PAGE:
Accepted Solution

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chicagoan earned 250 total points
ID: 9858012
The network is a composite of
cable - which can carry anything from netbui over ethernet to a lightning strike
hubs - which simply repeat layer 2 traffic
switches - which span capabilities ranging from simple spanning tree port forwarding to layer 3 routing
network interface cards - which can simply be an ethernet tranceiver or can incorporate ipsec
Protocol Stacks - the software operating systems use to communicate with each other

You can focus on Blaster or other malware with TCP/IP specific transport methods and, yes, this scheme will reduce the propagation between the subnets (if intercommunication at the router/firewall level is adequate).
Take another example:Let's say one machine (a laptop brought from home) comes in with a worm. While you may not  have any vulnerable machines, that laptop can bring down both networks with traffic that, while it is not intended as a denial of service attack, saturates the network.

Yours is not a bad idea per se, and could provide some protection from casual browsing and TCP/IP born threats. I just don't want you to have any illusions about there being a real seperation of traffic on such a network. As a security analyst I'd say put the effort into policy development, education, general patching, server access control and auditing. Those are highly effective industry standard practices demonstative of due dilligence.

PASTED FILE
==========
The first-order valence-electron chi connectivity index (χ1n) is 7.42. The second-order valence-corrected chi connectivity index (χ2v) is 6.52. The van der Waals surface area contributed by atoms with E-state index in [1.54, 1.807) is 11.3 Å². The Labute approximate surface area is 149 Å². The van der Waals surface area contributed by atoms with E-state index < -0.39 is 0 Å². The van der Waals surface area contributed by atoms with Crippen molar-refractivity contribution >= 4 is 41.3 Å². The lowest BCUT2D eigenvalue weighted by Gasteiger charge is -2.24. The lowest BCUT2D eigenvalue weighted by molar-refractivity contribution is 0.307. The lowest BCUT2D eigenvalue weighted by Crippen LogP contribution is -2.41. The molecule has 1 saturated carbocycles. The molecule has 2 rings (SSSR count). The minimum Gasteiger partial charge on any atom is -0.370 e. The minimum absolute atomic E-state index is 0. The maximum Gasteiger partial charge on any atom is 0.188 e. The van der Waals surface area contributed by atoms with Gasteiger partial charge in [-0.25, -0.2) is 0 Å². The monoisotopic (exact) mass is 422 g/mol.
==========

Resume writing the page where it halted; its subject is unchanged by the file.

My other point is that even in a an environment where you're unable to VLAN, you generally have home runs from each machine and could physically seperate these networks in the wiring closet without much cost or effort. At that point you've not only divided the traffic but can concentrate your efforts on a zero-based communication model and open routes and ports on a protocol level.


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Author Comment

by:risoy
ID: 9865074
Could we conclude that viruses and data spread via TCP/IP would stay within one subnet - if there are no routes between them. But, there will be no protection for other protocols and the net will still be prone to Denial of Service attacks?
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Expert Comment

by:chicagoan
ID: 9865939
that about sums it up
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Author Comment

by:risoy
ID: 9866204
Thank you. You have been very helpfull.

Can I quote you on this and do you have a company name for reference?
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by:chicagoan
ID: 9866477
see my profile